It is easy and great fun to make panties with a few scraps of fabric, some picot elastic and a machine with COVERSTITCH function. Obviously you'll also need a pattern for the panties, one that really fits whoever is going to wear them. In the images here I am using an Ottobre 2004 pattern for children. I also like the pattern by Jalie which offers a bikini version, culotte, hipster and matching camisole. My first pair of panties I made by patiently unpicking all the stitches of a favourite pair I purchased from a well known British department store.
I mostly use picot elastic that measures between 9 and 12mm wide (3/8” to 7/16”). In the first image you see the panties with the back, front and crotch parts assembled. The easiest way to learn how much elastic to use, is to measure the leg hole, subtract 7 to 10%. This is the length of elastic needed with an elastic of average stretch. I find that pattern instructions often indicate smaller amounts of elastic and more gathering, but in my family the 7 to 10% rule seems to please everyone. I have been making panties for more than 10 years now and these days I don't measure any more, I just grab a roll of elastic and start sewing. That is one of the wonders of the human mind, repetition develops neural pathways so we can do things without having to think about it.
Next I prepare the leg hole by finishing it with an overlock stitch. A 3-thread narrow would be ideal but I often use a 4-thread overlock so I don' t have to change needles and I move the cutting blade as far to the left as possible to make the width of the overlock stitch as narrow as possible. On my Babylock Enlighten that is position 5,5. You may have to adjust the looper tension settings, depending on the brand of serger you are using.
One reason for overlocking the edges first is THIS: the inner crotch part risks not being caught by the coverstitches as shown in the picture!
Another reason to have this finished edge, is that the serger threads provide a good basis for the feed dogs to take hold on the fabric, while I am stretching the fabric to match the length of the elastic.
Pin the centre of the elastic (blue line) 5mm (3/16”) towards the back from the centre of the leg hole (black line). The reason I am suggesting this is that panties seem to fit best with a little less gathering at the back and a little more gathering along the front part. The 5mm – 3/16” is valid for the size 2 I am making here but has to be adjusted accordingly for an adult size (+/- 10mm – 6/16”).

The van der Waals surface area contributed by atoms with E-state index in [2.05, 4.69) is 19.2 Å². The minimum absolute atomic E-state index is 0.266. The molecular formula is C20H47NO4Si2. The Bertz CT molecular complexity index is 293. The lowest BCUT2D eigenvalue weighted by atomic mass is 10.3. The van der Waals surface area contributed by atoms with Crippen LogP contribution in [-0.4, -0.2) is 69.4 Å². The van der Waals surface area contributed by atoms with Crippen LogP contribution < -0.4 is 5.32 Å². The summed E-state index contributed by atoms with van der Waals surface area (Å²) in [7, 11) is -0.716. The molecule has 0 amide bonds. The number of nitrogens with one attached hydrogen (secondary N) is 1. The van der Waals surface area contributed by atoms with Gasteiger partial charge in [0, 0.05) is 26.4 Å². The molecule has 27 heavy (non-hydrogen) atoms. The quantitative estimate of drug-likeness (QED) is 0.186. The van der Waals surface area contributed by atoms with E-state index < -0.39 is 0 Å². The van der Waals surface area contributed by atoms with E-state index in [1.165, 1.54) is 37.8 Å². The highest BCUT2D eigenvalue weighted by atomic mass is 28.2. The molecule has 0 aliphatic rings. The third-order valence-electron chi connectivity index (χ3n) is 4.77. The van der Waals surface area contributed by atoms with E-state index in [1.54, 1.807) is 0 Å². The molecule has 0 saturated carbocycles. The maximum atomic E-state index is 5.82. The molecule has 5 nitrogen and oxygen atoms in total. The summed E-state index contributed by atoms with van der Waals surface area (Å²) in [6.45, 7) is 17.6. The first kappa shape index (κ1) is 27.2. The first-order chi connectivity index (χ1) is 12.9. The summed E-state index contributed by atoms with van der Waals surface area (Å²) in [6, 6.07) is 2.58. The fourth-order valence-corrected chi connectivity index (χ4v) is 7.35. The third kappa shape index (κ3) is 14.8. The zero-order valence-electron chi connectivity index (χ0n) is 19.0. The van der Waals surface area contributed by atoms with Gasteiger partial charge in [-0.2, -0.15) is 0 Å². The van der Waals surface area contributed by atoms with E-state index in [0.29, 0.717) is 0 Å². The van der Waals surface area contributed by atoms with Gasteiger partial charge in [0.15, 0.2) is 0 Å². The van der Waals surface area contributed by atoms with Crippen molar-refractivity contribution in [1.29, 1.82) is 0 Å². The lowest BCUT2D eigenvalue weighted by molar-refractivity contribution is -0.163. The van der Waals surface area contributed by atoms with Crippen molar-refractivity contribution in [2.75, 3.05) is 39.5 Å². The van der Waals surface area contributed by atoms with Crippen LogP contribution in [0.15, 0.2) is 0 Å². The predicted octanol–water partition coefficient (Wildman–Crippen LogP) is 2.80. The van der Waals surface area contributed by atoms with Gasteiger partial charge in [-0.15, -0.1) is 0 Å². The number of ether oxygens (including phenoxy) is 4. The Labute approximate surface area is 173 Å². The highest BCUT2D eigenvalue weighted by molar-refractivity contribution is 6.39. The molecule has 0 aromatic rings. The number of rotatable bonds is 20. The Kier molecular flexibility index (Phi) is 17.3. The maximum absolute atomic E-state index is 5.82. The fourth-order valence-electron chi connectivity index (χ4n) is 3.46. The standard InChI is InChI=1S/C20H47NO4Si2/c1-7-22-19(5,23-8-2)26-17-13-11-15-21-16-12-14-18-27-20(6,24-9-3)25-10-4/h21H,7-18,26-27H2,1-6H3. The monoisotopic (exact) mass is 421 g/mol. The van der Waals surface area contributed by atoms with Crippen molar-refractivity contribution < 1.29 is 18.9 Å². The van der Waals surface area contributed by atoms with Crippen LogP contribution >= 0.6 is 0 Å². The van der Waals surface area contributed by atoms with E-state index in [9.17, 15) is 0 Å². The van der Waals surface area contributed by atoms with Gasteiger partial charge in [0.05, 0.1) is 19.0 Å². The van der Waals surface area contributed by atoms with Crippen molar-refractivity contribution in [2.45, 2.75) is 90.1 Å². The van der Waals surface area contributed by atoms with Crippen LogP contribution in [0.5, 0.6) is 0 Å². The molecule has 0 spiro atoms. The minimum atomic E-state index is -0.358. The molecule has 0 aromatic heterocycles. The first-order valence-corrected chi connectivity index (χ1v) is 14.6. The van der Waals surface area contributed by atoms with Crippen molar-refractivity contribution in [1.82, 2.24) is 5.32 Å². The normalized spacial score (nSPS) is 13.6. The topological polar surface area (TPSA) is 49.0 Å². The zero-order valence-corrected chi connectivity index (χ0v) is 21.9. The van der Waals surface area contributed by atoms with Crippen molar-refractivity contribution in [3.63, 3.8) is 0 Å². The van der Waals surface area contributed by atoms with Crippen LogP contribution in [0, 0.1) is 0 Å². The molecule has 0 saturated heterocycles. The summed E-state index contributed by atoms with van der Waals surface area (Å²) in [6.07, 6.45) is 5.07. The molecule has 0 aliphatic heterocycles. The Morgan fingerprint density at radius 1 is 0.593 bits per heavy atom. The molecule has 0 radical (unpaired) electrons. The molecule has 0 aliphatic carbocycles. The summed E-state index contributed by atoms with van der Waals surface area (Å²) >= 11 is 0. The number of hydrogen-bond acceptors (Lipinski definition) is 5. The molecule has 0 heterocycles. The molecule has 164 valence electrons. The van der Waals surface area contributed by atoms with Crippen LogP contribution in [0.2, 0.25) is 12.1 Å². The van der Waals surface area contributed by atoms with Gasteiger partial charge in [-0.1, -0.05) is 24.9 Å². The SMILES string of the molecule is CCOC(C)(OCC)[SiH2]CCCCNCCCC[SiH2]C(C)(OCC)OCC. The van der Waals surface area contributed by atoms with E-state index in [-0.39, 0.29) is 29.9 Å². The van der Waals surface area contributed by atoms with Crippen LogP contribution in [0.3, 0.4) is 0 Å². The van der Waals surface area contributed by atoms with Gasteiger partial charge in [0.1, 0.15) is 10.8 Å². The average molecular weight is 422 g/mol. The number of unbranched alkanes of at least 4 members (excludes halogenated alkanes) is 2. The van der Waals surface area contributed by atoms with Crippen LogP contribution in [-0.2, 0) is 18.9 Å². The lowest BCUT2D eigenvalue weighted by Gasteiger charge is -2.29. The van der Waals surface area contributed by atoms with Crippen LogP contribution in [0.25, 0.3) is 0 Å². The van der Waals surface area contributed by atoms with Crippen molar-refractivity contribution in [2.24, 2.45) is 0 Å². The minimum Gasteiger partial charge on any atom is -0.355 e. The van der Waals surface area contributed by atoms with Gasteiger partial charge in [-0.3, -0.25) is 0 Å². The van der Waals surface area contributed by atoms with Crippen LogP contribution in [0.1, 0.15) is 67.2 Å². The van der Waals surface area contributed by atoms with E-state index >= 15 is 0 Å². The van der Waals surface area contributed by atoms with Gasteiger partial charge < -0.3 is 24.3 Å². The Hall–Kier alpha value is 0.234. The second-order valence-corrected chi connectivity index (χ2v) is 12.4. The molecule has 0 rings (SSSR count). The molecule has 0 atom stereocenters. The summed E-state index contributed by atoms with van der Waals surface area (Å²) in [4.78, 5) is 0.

To start sewing I use a scrap of fabric or I leave a few extra cm/ 1 inch of elastic at the beginning for the coverstitch to start forming. Once the first stitches have formed, I stretch the elastic to match the length of the leg hole. My machine settings are; stitch length between 2.5 and 2.75, needle thread tension 4.5 with polyester sewing thread, looper tension 1.5 with woolly nylon and the differential set to 1.5. I am using the middle and the right needle in a narrow coverstitch. When using the right needle I am getting a maximum amount of fabric underneath the foot and this way there is less risk of the fabric slipping away.
Here you see the result of the gathering, the back is just gathered slightly with almost no cupping and the front part shows some turning at the edges.
For the waistline, measure the total length, subtract 7 to 10%, mark the centre on both the elastic and waistline, match, pin and coverstitch.
Depending on the width of the elastic I sometimes use a 3 needle coverstitch wide. You can see how the 3 needle coverstitch gives a very neat coverage on the wrong side of the blue panties. As the elastic is only 9 to 12mm wide and the coverstitch is 3 or 6mm wide, it may take some practice stitching straight and even after 10 years, I have to undo the coverstitches from time to time and start over. I just lift the presser foot, turn the wheel backwards (clockwise) while lightly pulling the fabric towards the back and sidewards till the stitch becomes undone. I snip and pull at both needle threads and looper thread and within seconds I am ready to start over.